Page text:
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"Poets are not supposed to be thinkers, is the common conclusion. Well, if they�re supposed to be prophets, I will make a prophecy -that they will become thinkers, in future-. What have they to lose? Only their sense of inadequacy and their present intellectual vacuity"
From "Beyond Autobiography". Paradise. Essays on Myth, Art, & Reality

"The idea of a voyage exists as an image in my Europe poem, and in my Atlantis poem, profoundly so [...] It arose from the fact that I was on a trip, and I used this actual experience as imaginative material, and I structured the poem in what Frye would probably call an archetypal way around a metaphorical voyage. What happened actually to my poetry, you see, is that it took a direction evolving out of itself -not via Pound or anybody else- namely, toward a fragmentary and continuing process of meditation and creation."
From John Nause; Michael Heenan. NAUSE, John; HEENAN, Michael: "An Interview with Louis Dudek"

"More particularly, what I discovered in writing Europe was the great wave of emotion, the cumulative energy of a sea-like rhythm, that gathers in a long poem. I discovered that a long poem, in this case, a series of poems, achieves an intensity and a self-propelling force that can never be equalled by short poems or a mere collection of short poems written at different times. I discovered that poetry has actual momentum, that it is like a tide, or like the sea."
From "Preface". Europe

"In a poem the words happen, they just come. I let them. Otherwise I wouldn�t write. To interfere with what is happening is to distort the poem. Just a very small degree of intelligence and supervision is necessary. Very tactful. Any revision later that violates the text as it came, that begins rewriting the words, is fake. Is goddamn writing skills. Is an intrusion"
From Ken Norris, ed.: Vehicle Days. An Unorthodox History of Montreal�s Vehicle Poets

"Let the young poets keep away from abstractions [...] Let there be concrete images: let them grow into symbols, drama, physical experiments, nightmares or apocalyptic fantasies [...] Let there be energy. The tone need not to be limited to grey nature morte, melancholy and meditation. There are other emotions, states of mind! Activities! [...] And thought. Let the poem contain thought, or the result of thought, Poetry is communication of something worth saying."
From Selected Essays and Criticism

"The pleasure of writing poems like these, and of perfecting them, is immense and profound; it is more addictive than sex or drugs. I would say that it is the only pleasure that really endures. And it must do the same for the reader if the reader gives it a chance."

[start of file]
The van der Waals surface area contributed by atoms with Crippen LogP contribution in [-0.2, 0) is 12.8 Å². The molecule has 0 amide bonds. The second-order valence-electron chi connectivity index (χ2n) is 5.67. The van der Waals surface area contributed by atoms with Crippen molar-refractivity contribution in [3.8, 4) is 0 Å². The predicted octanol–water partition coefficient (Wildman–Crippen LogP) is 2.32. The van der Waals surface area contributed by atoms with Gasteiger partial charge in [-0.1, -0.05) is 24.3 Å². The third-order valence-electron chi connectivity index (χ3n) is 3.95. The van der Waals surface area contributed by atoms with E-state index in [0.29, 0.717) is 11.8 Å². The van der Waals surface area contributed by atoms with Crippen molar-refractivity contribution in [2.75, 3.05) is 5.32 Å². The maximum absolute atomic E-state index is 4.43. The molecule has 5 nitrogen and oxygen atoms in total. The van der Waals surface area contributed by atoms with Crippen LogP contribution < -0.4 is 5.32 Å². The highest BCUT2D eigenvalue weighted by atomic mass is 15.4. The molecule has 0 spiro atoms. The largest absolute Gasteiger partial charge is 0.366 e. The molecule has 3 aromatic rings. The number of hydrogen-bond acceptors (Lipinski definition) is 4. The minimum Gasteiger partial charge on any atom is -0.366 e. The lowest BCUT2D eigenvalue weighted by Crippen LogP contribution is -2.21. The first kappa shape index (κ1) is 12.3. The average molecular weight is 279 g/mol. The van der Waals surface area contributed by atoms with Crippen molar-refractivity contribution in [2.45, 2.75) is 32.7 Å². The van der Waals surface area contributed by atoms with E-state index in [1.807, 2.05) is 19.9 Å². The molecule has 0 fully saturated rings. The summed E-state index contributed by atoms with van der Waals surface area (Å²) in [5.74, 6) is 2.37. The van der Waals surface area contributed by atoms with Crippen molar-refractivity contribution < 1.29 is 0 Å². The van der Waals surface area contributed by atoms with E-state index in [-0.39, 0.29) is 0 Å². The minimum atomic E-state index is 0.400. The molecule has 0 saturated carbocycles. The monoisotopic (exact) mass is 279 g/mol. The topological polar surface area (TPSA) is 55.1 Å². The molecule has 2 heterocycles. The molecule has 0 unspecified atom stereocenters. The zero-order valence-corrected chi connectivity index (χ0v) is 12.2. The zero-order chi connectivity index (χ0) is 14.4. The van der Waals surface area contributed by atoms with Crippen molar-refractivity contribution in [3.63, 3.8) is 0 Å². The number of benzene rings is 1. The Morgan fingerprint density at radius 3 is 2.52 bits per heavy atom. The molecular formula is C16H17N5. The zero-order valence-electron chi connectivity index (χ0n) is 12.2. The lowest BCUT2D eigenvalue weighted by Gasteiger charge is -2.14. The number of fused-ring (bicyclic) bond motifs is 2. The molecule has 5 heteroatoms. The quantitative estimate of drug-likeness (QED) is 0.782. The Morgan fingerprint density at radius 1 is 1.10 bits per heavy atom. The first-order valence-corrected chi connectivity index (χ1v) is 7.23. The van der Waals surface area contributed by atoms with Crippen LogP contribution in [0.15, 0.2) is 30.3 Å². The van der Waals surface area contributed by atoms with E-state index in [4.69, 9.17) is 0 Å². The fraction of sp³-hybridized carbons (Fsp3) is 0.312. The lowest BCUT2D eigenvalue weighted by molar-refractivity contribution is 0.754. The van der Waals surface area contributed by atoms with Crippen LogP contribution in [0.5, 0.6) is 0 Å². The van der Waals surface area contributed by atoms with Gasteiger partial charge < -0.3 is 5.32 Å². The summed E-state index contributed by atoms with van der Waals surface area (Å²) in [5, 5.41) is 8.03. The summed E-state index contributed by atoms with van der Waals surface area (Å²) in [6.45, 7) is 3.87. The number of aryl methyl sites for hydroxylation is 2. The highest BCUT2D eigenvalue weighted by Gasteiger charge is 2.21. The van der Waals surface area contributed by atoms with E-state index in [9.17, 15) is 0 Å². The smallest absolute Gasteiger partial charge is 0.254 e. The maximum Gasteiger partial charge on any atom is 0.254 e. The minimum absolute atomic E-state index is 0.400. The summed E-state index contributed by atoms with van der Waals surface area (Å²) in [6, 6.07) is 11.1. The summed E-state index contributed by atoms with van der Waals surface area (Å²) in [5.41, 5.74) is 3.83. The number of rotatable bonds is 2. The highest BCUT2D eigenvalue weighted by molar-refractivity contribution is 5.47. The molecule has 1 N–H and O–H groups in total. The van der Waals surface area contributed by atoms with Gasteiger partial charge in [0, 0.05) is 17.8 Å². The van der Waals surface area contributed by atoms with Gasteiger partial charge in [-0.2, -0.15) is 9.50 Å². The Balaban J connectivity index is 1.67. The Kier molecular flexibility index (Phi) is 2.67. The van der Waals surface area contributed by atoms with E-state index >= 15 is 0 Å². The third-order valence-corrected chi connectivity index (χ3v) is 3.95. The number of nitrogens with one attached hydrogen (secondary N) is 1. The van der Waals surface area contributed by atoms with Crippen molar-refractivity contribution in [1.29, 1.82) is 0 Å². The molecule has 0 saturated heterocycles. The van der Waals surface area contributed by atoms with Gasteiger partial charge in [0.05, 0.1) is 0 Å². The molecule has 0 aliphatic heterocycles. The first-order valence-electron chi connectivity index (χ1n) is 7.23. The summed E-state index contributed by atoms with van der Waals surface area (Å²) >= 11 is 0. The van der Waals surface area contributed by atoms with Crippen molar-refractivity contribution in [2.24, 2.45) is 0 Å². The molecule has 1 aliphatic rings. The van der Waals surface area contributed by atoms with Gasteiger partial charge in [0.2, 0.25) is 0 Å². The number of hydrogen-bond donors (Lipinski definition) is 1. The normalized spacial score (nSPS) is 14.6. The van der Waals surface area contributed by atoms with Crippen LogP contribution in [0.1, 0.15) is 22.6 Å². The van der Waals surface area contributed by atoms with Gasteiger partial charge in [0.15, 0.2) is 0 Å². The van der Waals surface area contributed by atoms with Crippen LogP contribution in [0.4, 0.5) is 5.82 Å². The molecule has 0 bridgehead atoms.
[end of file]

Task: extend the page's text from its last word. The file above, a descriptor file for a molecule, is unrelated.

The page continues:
From "Preface". The Surface of Time

"Poetry cannot change the world in a day, the world of wars, oppressions and mob-suicide which men have prepared for themselves. But in the end, only poetry, imagination, can do so."
From Selected Essays

"The test of the new poetry is its relevance to life, not to the art museums; its energy, not its static impressiveness�The trouble with most new poetry is not just its mediocrity. The average level of poetry should be at least human communication, speech of a minor kind one understands and profits by. But most poetry today is not even that. The best current poetry -that superlatively 'competent' stuff- is incredibly void of interest of utility for the reader; it concerns only the poet himself, it is a subject for self-display or self analysis; at best, an ironic picture of the 'intellectual' in a hostile environment."
From Selected Essays

"I believe that the recreation of poetry as a great continuing art depends n a successful artistic crystallization and heightening of rational experience, not on a tragic submergence in the unconscious. More consciousness, not less, in poetry. But for those too conscious�more submission to the inward self."
From Selected Essays

"I don't want illuminations, not even Rimbaud's; I don't like the idea of walking like an illuminated man -that's nonsense- I just want to be aware, as a rational, intelligent, sensible human being, seeing other people and believing that there are aspects in this experience of living where you can sink into hell literally, into suffering and misery and evil and crime and death; or you can rise, and you can have love and friendship, and poetry -which is an illumination, like a light in the grey clouds, that appears to you for a time."
From Michael Darling: "An Interview with Louis Dudek"

"The residue of religion in my work appears as a modified transcendentalism, and the positivist scientific side of my thought appears as concreteness and realism. The effort to reconcile the two is at the core of all my poetry."
From Wynne Francis: "A Critic of Life"

"The poem will have the content and richness of meaning of prose and yet it will be poetry. It has to be poetry: it cannot be just prose chopped up. It may look like chopped prose, but it has to be poetry, and that's where the difficulty comes in."
From Louise Schrier: "The Breathless Adventure. An Interview with Louis Dudek on the Long Poem"

"The long poem cannot be a digressive, expansive, boring exposition. It is really made of very sharp, Imagistic, quintessential poetic elements. Every rift, you know, is filled with ore, as Keats said it should be. This ore is the element, although it seems so habitual, I don't think of images or Imagism any more. Still, it's usually there. So that the short poem becomes the principle of the long poem in a paradoxical way."
From Louise Schrier: "The Breathless Adventure. An Interview with Louis Dudek on the Long Poem"

Louis Dudek's works copyright © to the author.

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